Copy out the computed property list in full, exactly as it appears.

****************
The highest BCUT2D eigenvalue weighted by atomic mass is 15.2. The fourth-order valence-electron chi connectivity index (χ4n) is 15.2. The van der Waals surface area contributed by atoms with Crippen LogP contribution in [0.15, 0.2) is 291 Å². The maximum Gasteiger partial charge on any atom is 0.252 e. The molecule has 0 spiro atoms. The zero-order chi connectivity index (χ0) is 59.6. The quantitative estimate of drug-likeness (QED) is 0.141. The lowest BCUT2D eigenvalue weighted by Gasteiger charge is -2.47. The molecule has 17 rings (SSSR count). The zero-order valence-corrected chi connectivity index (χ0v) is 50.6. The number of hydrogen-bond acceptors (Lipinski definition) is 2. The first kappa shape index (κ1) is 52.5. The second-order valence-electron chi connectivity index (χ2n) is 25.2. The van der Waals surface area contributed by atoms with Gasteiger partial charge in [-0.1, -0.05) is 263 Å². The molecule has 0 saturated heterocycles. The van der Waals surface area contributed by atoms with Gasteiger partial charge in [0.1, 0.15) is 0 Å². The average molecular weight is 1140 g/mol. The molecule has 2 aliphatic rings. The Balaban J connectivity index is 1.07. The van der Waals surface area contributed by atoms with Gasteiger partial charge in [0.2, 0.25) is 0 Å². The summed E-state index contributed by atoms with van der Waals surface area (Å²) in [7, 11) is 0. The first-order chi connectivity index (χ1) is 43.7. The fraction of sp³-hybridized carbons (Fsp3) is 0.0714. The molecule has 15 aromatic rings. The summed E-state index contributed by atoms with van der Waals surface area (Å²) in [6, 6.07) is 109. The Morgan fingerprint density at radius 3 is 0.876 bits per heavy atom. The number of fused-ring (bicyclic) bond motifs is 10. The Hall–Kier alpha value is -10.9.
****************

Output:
The highest BCUT2D eigenvalue weighted by atomic mass is 15.2. The fourth-order valence-electron chi connectivity index (χ4n) is 15.2. The van der Waals surface area contributed by atoms with Crippen LogP contribution in [0.15, 0.2) is 291 Å². The maximum Gasteiger partial charge on any atom is 0.252 e. The molecule has 0 spiro atoms. The zero-order chi connectivity index (χ0) is 59.6. The quantitative estimate of drug-likeness (QED) is 0.141. The lowest BCUT2D eigenvalue weighted by Gasteiger charge is -2.47. The molecule has 17 rings (SSSR count). The zero-order valence-corrected chi connectivity index (χ0v) is 50.6. The number of hydrogen-bond acceptors (Lipinski definition) is 2. The first kappa shape index (κ1) is 52.5. The second-order valence-electron chi connectivity index (χ2n) is 25.2. The van der Waals surface area contributed by atoms with Gasteiger partial charge in [-0.1, -0.05) is 263 Å². The molecule has 0 saturated heterocycles. The van der Waals surface area contributed by atoms with Gasteiger partial charge in [0.1, 0.15) is 0 Å². The average molecular weight is 1140 g/mol. The molecule has 2 aliphatic rings. The Balaban J connectivity index is 1.07. The van der Waals surface area contributed by atoms with Gasteiger partial charge in [0.2, 0.25) is 0 Å². The summed E-state index contributed by atoms with van der Waals surface area (Å²) in [7, 11) is 0. The first-order chi connectivity index (χ1) is 43.7. The fraction of sp³-hybridized carbons (Fsp3) is 0.0714. The molecule has 15 aromatic rings. The summed E-state index contributed by atoms with van der Waals surface area (Å²) in [6, 6.07) is 109. The Morgan fingerprint density at radius 3 is 0.876 bits per heavy atom. The number of fused-ring (bicyclic) bond motifs is 10. The Hall–Kier alpha value is -10.9.